Very well, Miss Siegal, we will be glad to hear from you. STATEMENTS OF MISS ZUZIE SIEGAL, PRESIDENT, NATIONAL ASSO


Miss SIEGAL. Mr. Chairman and members of the committee, my name is Zuzie Siegal, and I am the president of the National Association of Registered Nursing Homes. Our association consists of memberships in 33 States. The members are operators of nursing homes throughout the Nation and they are the type of people who provide a perfect cross-section of thinking and ability in the care of chronically ill, convalescent, and infirm patients. They represent, in total, many hundred of years of practical experience, which, as we must all admit, is something that this field particularly requires.

The National Association of Registered Nursing Homes is the oldest organization of its kind in the United States. It is a nonprofit association composed of nursing and convalescent home owners and operators pledged to the improvement of standards and ethics. The officers, all of whom own or operate one or more institutions, serve the association without compensation of any kind. Many of the members of this association have 30 or 40 years' experience and are well qualified both by education and service to speak on the problems of caring for the aged, convalescent, infirm and chronic patient.

In my opinion, and I am certain I express the views of all the members of the association, no group truly interested in the care of the sick could possibly oppose any bill which is intended to enhance the program of medical care. It must be obvious, therefore, that we favor bill H. R. 7700 in its intent. However, we respectfully submit that in developing the intent of this legislation we must not overlook those who are going to carry out this intent.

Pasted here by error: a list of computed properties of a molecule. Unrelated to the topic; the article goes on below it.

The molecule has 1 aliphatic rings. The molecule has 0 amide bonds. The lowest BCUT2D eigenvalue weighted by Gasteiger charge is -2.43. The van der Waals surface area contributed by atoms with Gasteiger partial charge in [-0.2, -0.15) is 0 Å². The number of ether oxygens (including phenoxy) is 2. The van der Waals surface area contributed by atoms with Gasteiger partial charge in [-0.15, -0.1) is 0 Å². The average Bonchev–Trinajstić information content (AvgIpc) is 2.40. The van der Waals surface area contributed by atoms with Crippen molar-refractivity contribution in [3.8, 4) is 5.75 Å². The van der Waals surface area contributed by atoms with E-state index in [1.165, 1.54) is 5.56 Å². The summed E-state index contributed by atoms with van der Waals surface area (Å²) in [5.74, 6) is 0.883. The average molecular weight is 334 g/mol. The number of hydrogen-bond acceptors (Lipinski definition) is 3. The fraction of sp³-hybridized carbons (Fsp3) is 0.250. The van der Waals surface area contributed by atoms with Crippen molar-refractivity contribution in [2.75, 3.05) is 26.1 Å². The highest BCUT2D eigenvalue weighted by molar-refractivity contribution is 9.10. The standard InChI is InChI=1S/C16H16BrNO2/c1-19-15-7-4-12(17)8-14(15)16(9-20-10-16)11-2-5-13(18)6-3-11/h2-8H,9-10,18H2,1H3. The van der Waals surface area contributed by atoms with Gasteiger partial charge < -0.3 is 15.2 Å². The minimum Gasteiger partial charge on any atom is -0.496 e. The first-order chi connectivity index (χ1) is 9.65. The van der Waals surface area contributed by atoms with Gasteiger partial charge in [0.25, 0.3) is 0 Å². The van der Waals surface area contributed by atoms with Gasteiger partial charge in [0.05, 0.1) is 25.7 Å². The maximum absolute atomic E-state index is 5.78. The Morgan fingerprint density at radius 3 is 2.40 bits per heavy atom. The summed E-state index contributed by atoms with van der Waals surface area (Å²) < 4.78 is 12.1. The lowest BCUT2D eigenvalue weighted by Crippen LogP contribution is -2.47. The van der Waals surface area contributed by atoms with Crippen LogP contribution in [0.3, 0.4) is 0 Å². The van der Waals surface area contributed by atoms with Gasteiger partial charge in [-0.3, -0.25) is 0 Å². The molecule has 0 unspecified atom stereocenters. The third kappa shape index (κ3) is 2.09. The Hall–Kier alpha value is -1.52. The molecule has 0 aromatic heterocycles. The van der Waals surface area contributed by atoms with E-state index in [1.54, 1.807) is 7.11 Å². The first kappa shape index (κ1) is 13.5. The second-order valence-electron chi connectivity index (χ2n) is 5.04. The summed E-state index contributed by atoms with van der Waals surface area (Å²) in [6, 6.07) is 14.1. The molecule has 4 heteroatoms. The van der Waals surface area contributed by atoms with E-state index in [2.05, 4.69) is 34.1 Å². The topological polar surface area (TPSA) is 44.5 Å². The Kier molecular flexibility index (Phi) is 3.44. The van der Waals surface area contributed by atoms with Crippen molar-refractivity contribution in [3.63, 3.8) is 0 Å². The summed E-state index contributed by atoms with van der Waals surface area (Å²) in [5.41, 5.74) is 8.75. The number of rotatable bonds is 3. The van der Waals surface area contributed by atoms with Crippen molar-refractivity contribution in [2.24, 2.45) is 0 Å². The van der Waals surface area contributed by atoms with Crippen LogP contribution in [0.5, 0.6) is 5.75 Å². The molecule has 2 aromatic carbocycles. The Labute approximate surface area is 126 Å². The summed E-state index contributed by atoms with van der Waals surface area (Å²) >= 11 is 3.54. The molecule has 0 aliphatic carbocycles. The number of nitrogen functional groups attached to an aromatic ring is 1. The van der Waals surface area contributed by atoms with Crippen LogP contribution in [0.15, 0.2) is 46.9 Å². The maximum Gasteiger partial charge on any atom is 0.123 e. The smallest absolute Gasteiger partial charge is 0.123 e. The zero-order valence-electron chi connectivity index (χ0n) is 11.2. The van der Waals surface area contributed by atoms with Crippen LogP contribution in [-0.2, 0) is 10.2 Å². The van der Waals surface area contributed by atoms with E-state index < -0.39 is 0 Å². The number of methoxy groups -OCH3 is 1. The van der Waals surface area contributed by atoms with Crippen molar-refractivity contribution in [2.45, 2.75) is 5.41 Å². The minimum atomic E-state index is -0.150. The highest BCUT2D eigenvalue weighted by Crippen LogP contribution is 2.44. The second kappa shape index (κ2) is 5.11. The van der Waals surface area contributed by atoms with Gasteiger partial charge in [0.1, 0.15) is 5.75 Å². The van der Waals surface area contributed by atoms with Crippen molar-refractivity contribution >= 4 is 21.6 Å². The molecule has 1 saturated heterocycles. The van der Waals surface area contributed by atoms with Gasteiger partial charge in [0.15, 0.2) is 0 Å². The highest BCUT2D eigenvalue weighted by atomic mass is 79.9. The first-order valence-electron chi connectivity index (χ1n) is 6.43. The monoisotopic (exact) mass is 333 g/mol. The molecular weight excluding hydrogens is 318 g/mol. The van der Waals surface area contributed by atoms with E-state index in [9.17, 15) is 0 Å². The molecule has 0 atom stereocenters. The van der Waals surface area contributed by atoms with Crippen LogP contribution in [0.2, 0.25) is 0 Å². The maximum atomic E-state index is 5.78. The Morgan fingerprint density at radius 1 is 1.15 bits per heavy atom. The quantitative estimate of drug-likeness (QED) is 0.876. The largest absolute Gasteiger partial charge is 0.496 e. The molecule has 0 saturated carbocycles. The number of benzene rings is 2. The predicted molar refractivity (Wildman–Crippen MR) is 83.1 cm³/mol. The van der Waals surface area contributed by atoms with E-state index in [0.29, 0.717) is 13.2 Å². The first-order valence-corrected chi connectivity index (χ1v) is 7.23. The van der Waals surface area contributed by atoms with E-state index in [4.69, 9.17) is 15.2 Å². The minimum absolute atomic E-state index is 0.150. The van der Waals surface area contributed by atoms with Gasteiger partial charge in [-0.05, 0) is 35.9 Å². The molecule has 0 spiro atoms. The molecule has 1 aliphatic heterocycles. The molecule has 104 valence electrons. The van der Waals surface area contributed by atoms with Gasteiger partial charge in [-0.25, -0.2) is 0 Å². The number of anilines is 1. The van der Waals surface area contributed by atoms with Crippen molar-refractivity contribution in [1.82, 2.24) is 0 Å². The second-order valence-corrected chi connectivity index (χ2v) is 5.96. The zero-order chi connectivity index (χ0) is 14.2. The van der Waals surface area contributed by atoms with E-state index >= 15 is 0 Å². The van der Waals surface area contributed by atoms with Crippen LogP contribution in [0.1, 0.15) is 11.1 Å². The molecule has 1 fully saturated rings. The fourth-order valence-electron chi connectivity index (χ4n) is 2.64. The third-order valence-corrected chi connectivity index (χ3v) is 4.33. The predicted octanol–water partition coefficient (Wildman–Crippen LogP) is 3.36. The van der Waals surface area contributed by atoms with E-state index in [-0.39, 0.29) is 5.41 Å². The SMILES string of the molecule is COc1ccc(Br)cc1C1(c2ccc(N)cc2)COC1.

In our opinion, there are several serious omissions in this bill and there are a number of thoughts not fully expressed. It is to these omissions and thoughts that we should like to direct your attention.

However, before discussing our suggestions, may we submit to you a few statistics, which our study of the testimony on H. R. 7341 shows to have been neglected. During the hearings on H. R. 7341 it has been testified that there are 20,000 nursing homes in the United States. Assuming for this discussion the figure of 20,000 nursing homes, it is important to note the following: the average capital investment per nursing home is conservatively set at $60,000. The total estimated investment, therefore, is $1,200 million. The average nursing home has a bed capacity of 25, providing therefore an approximate total of 500,000 beds. For the care of its guests under present standards, each nursing home employs, roughly speaking, 1 person for every 3 patients, or, in round numbers, a total of 170,000 persons. The average weekly salary of such employees is about $50, or about $8,500,000 weekly. The sum total of these figures cannot help but impress you with the fact that we who address you on H. R. 7700 today represent a large financial stake in the American economy.

We suggest that the most serious omission in bill H. R. 7700 is the failure to mention the proprietary nursing home. This is of serious concern to us because it very definitely excludes this large group of pioneers in the field of nursing home care from benefits which are provided for those who have followed. It is a generally recognized fact in the field of medical care that the private agencies have always led and that the so-called nonprofit governmental agencies have usually followed.

May we point out to you at this time that the terminology used in H. R. 7700, as well as in previous bills with regard to voluntary agencies, requires a little clarification.